With the eruption of physical conflict inside and outside rallies of billionaire Republican presidential contender Donald Trump, actively encouraged by the candidate himself, American politics has reached a critical turning point.
The consequences of the explosive social tensions within the United States, combined with unending war abroad, are emerging on the surface of political life. For the first time in the United States, a candidate with a distinctly fascistic and authoritarian program, who openly declares that a large portion of the American population must be suppressed, is on the verge of capturing the candidacy of the Republican Party.
Trump—with his massive fortune accumulated through finance, real estate operations and outright criminality—is the political personification the oligarchic character of American society, in which a small elite with massive wealth at its disposal presides over unprecedented levels of social inequality. His campaign represents a pre-emptive move by this oligarchy, which is well aware of the growth of working-class militancy, to develop new and more openly authoritarian methods of rule.
Trump’s particular role is to tap into deep social anger produced by a political system that is hostile and indifferent to the problems of mass unemployment, declining wages and economic decay effecting millions of people. He seeks to channel this anger along reactionary lines, combining populist denunciations of “disloyal” corporations that export jobs with racist and xenophobic attacks on immigrants, Muslims and foreign countries.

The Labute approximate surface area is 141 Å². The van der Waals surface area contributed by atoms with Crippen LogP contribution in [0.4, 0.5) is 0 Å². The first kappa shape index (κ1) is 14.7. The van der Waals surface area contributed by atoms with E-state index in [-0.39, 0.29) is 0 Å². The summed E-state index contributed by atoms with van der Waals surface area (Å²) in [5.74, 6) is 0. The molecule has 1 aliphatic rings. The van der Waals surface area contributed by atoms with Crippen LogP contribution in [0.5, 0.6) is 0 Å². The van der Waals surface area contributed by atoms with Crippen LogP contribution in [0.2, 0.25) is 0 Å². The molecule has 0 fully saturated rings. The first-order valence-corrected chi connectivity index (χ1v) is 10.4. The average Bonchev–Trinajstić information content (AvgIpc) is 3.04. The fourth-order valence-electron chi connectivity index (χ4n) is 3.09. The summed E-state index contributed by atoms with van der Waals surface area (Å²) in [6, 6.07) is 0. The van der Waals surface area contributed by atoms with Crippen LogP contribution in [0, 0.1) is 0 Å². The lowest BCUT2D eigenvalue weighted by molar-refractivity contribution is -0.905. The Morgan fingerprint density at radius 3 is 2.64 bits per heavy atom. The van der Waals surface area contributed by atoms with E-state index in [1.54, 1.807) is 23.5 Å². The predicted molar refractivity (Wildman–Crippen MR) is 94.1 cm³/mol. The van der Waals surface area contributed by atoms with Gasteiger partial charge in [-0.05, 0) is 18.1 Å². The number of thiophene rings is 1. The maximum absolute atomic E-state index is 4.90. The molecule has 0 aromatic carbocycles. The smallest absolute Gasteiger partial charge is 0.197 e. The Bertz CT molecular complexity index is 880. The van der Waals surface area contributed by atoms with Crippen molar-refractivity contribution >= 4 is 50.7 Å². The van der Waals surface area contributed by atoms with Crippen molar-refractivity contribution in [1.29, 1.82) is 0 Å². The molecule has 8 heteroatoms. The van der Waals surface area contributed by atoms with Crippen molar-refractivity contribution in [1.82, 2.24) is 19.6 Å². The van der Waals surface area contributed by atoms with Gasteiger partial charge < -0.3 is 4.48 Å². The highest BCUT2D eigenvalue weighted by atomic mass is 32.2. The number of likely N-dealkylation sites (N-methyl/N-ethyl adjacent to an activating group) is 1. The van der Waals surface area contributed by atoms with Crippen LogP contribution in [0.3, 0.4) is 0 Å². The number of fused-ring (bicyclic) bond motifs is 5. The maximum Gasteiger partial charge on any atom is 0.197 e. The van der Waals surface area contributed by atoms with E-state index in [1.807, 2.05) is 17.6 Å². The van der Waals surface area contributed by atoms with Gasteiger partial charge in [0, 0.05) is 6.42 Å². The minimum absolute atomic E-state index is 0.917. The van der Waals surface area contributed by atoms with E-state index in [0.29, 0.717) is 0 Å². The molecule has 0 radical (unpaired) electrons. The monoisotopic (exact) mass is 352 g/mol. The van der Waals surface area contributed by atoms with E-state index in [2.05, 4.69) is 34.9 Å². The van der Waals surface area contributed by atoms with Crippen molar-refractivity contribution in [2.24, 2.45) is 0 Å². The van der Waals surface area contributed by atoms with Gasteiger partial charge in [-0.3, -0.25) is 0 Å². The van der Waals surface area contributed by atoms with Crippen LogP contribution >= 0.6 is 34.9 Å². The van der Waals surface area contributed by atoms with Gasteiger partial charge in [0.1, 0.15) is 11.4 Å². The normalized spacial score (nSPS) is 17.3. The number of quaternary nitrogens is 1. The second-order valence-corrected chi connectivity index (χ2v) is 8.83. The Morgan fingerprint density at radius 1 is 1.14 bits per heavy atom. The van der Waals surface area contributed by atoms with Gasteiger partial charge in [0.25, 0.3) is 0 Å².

The Trump phenomenon emerges out of a definite political and social climate. The very fact that Senator Ted Cruz of Texas, his main Republican rival, is being presented as a “moderate” alternative demonstrates how far to the right the American political system has gone. Cruz is arguably as reactionary and dangerous as Trump himself, advocating military escalation in the Middle East, huge tax cuts for corporations and the wealthy, and the erection of a semi-theocratic state in America.
The Democratic Party in itself is riven by crisis. Hillary Clinton, its official front-runner, is the personification of the political status quo. She has presented her campaign as the continuation of the Obama administration, embracing the very government whose policies—bailing out Wall Street at the expense of working people, expanding the wars of the Bush administration, building up the powers of the military-police apparatus—have created the conditions for the rise of Trump.
Clinton is justly among the most despised figures in American politics, her campaign built on a mass of lies and hypocrisy. She and her husband, the former president, have leveraged their positions in the political machine to acquire immense personal wealth.
The campaign of Clinton’s rival, Vermont Senator Bernie Sanders, has attracted mass support largely on the basis of his self-identification as a “democratic socialist.” The broad sections of workers and youth who have propelled Sanders into a serious contender for the Democratic nomination are supporting him because they are seeking decisive political and social change.
However, there is an immense chasm between what Sanders is perceived to be and what he is. His campaign is itself an attempt by the ruling elite to pre-empt a mass radicalization of the working class and youth by corralling them back within the confines of the Democratic Party, one of the two political instruments through which the financial aristocracy has controlled American political life for more than a century.